Some observers would argue that we’ve just entered the “post-PC” era, where very few people access the Internet though traditional desktop or laptop computers – and that instead we’re soon going to be surfing almost exclusively on our smartphones and tablets. While the complete transition from PCs to mobile devices might take a while longer, it’s hard to argue with how important those mobile devices have become to our daily lives.
Here are the top ten reasons why mobile technology is so important. Use this information to help you factor this technology into your marketing efforts for the coming year.
It’s estimated that the number of U.S. consumers who access the Internet through traditional desktop and laptop personal computers will drop from 240 million in 2012 to 225 million by 2016. At the same time, the number of individuals who surf primarily through their mobile devices is expected to jump from 174 million to 265 million within that same time frame. (http://www.zdnet.com/idc-were-in-the-midst-of-the-great-pc-exodus-on-the-internet-7000006532/)
It’s estimated that approximately 20% of all ecommerce sessions are now happening on smartphones and tablet computers. Market observers also believe that this rate will climb to more than 50% within the next three years. Unfortunately, not all ecommerce websites are well designed to provide a quality shopping experience on mobile devices. Without a responsive website to display to users who visit using a mobile device, businesses are likely to see poor conversion rates for mobile shoppers.
Individuals who surf the Internet through their smartphones or tablets are often much less likely trying to decipher a difficult to understand marketing message than someone on a PC. If something isn’t immediately interesting or relevant to a mobile device user, they’re likely to switch to a new app or web page right away.
Some of the most popular apps on the iPhone and Android smartphones are those that allow users to access their social media accounts. This means that your marketing efforts should not only take the social media landscape into account, they must also do so with the understanding that many social media users will be accessing their accounts through mobile devices. This trend may become even more apparent as observers await the long anticipated launch of a Facebook-branded smartphone.
Most smartphones and tablet computers incorporate location sensing technologies that allow apps to access the user’s approximate location. For devices that include global positioning system (GPS) technology, these apps can pinpoint the user’s location to within a few feet. These apps can then display targeted coupons or offers to nearby stores. Since people usually have their cell phones with them when they’re outside of the home, this could be a huge opportunity for businesses.
Less than a decade ago, the promise of mobile marketing was mostly hype. Small screens, underpowered phones and lack of a mobile ecommerce infrastructure (and no corresponding consumer behavior) meant that people simply weren’t ready to be marketed to through their phones. We used our phones for talking and texting, and that was about it.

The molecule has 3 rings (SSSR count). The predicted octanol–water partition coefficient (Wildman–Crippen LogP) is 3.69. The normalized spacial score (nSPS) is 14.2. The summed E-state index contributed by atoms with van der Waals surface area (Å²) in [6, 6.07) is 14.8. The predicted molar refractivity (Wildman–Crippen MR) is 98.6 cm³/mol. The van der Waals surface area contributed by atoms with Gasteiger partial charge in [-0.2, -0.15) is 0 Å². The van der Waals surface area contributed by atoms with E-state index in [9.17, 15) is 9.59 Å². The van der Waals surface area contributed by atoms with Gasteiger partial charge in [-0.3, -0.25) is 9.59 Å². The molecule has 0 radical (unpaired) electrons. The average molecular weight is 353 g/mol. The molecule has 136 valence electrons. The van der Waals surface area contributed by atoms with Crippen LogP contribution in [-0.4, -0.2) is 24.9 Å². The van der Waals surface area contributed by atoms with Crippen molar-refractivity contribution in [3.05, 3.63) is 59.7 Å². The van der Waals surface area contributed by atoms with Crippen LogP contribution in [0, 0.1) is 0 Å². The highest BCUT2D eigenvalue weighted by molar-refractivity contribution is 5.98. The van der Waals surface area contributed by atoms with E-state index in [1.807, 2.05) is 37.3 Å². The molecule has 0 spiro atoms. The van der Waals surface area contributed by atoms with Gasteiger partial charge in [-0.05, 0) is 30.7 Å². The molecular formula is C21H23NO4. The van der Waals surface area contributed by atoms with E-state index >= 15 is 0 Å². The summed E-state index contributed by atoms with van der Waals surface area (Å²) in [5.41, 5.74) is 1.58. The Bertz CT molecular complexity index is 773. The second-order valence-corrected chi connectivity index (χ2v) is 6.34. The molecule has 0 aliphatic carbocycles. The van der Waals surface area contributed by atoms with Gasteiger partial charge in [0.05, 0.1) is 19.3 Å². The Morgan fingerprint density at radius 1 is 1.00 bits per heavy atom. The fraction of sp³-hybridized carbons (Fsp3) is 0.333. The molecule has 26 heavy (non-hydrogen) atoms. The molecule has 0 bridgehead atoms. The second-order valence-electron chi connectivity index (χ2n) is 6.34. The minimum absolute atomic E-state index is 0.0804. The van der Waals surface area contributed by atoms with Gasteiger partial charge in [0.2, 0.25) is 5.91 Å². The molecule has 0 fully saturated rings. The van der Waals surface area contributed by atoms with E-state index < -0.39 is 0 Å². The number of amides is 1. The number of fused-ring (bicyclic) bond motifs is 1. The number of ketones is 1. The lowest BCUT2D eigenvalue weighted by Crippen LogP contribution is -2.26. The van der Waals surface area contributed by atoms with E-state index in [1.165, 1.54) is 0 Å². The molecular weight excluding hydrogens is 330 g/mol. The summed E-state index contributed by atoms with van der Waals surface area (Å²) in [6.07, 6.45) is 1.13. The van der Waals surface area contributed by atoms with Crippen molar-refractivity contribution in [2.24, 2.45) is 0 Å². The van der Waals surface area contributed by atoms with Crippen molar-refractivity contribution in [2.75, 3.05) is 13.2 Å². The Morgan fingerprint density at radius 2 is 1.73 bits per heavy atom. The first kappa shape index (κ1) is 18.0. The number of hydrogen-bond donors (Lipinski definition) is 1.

But the smartphones of today and the growing numbers of tablets are significantly more powerful, and let users do almost anything they’d do on their home computers.
Rather than listen to the radio, more and more users are logging into Pandora or Spotify for music. Case in point; most new automobiles these days come with iPod and iPhone connectivity options. And rather than watch movies and shows on television, more users are visiting network websites, Netflix and Hulu to watch programs on their own schedules. As these behaviors become more entrenched, marketers will need to come up with new and effective ways to get their messages in front of potential customers.
For many businesses, the most valuable demographic of potential customer is one who is young and educated and has disposable income. This demographic aligns almost perfectly with those who spend the most time on their iPads and smartphones. As a result, companies that want to get their messages in front of these individuals now have a straightforward way to do so. But don’t be discouraged if your target market is older individuals – this demographic is currently experiencing some of the fastest growth rates in mobile device usage.
Marketing to potential customers through mobile devices still requires creativity, planning and skillful execution, but in many cases this can all be done for less money than it would take to do through traditional media outlets. Being able to target potential customers more precisely, and to present your message only to those who you believe are the most likely to follow through and buy your products and services, means that your marketing dollars are spent more effectively.
Depending on the nature of your business, if your market is truly worldwide then taking advantage of mobile technology is likely to be a significant aspect of your overall marketing strategy, and it might even be the primary channel through which you promote your business. In many countries, there hasn’t been a gradual switch from PCs to smartphones because very few individuals ever owned a PC in the first place. In fact, within the next four years, it’s estimated that the number of worldwide mobile app users will more than double; from 1.0 billion to 2.1 billion (https://www.emarketer.com/Coverage/Mobile).
Keep yourself on top of these mobile technology trends to ensure that you can respond in the best possible way for your business.